Hakonechloa macra 'Aureola' - suburban-gardenGrasses are useful sources of green throughout the growing season and more so when like many they are variegated. Halonechloa macra ‘Aureola’ has this beautiful golden green foliage that sweeps down providing the overriding interest. Although very fine flower spikes do appear it is the leaves that command attention. Use this plant as a soft edging to paths or borders or grow in large pots. Really easy to grow. The foliage just needs to be cut back in the spring and a light mulch applied. This plant will die back in the winter.
  9. Phlox paniculata ‘David ‘ ( Perfect for sun/part shade)
    Phlox panniculata 'David' - suburban-gardenPhloxes remind me of my childhood garden in summer especially with their dusky summer scents. I’m starting to collect quite a few varieties in my garden now but one of the ones that stands out is Phlox paniculata ‘David’. I planted it last year in partial shade nestled between two shrubs and this year it really has exploded. Abundant heads of pure white flowers have only just opened and should last until September. They do say that phloxes take a year or two to reach their full potential and ours certainly has. The leaves are a glorious bright green and this variety is one of the more mildew resistant types. Good variety for flower arranging and pollinating insects.
  10. Helianthus atrorubens ‘Miss Mellish’ (Perfect for sun)
    Helianthus atrorubens 'Miss Mellish' - suburban-gardenIn our garden Helianthus atrorubens ‘Miss Mellish’ is just about to open into finely quilled, yellow petals. To be fair it copes with dappled shade in the first half of the day, so I’m not surprised that it is late in flowering but it does create an amazing mass of yellow colour. This helianthus is invasive but at a steady pace and I’m happy to keep cutting it back. It can be sunk into the ground in a pot but prefers to grow directly in the ground, preferably somewhere where you don’t mind it being invasive. This plant is perfect for cut flowers and can cope in poor soil conditions.
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Clematis cirrhosa var. Purpurascens ‘Freckles’

Group of clematis flowersThis month’s plant is this gorgeous clematis which has just started to flower. Read more about this plant at: http://www.suburban-garden.co.uk/plant-of-the-month/4587397909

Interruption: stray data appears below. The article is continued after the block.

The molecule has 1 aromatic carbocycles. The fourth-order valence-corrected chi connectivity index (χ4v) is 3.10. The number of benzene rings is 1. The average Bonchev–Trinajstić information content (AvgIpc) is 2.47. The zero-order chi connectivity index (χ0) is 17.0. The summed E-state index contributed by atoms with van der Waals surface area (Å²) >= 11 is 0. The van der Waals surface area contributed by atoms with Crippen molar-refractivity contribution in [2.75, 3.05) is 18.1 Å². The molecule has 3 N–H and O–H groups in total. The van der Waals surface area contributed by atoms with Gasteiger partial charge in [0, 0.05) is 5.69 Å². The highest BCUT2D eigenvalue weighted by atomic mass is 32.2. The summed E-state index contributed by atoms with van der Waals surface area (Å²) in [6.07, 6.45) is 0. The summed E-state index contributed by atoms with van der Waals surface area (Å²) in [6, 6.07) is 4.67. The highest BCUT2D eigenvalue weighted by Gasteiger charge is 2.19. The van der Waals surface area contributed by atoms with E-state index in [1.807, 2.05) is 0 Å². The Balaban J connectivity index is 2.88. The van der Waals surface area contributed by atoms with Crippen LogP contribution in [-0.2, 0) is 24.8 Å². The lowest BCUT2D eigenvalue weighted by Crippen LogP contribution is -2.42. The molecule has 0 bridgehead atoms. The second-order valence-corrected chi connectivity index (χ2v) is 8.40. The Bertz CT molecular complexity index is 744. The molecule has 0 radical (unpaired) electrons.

And I’ve still some nasturtiums flowering underneath a sheltered wall as well as annual sweet peas which should have died back by now!

How to create colour in your garden at this time of year

How do you create colour in your garden at this time of year? September is a funny time of year for plants; some like my sweet peas have decided to flower forever this year while my sunflowers are coming to an end. So what happens now and how can you fill the gaps that may appear?

Whenever I plant a part of my garden I always try to imagine what my plants will be like throughout the year. I know some will shrivel up, others will lose their leaves while many wait to do battle with the first frosts. And that’s where we need to remember that it is not only flower heads that create interest but also stems, leaves and seed-heads.

Pink sedum heads

First on my list to provide inspiration is the sedum. These slowly unravel from the ground during the spring with leaves and stems that may be light green or almost black. During the summer you can see the flower heads forming but it is not until September when the colour really starts to come out.

This plant is hardy and will do well in both droughts as well as wetter summers however it prefers an open-airy spot in the garden. Then once the winter sets in it leaves behind an amazing mass of dried flower heads to take you through to the next year. Sedums can be ground-covering or tall and bushy like these and you can get a range of orange, white, red and pink flowered sedums.

Close up of a green headed aster

I always know September is here when asters start to make their way onto the flower stand in supermarkets. I have both white and purple asters in my garden and although they are not out at the moment I know that in a few weeks they will add some sparkle to an overly green corner. However my ‘Emerald Isle’ aster has made such an impact in my garden that I may be tempted to grow some more from seed next year.

Although my asters are hardy they can also be susceptible to slugs and snails when new shoots emerge in the spring as well as mildew so this may be something to bear in mind.  That said there are varieties out there that are said to be mildew-resistant such as Aster x frikartii ‘Monch’.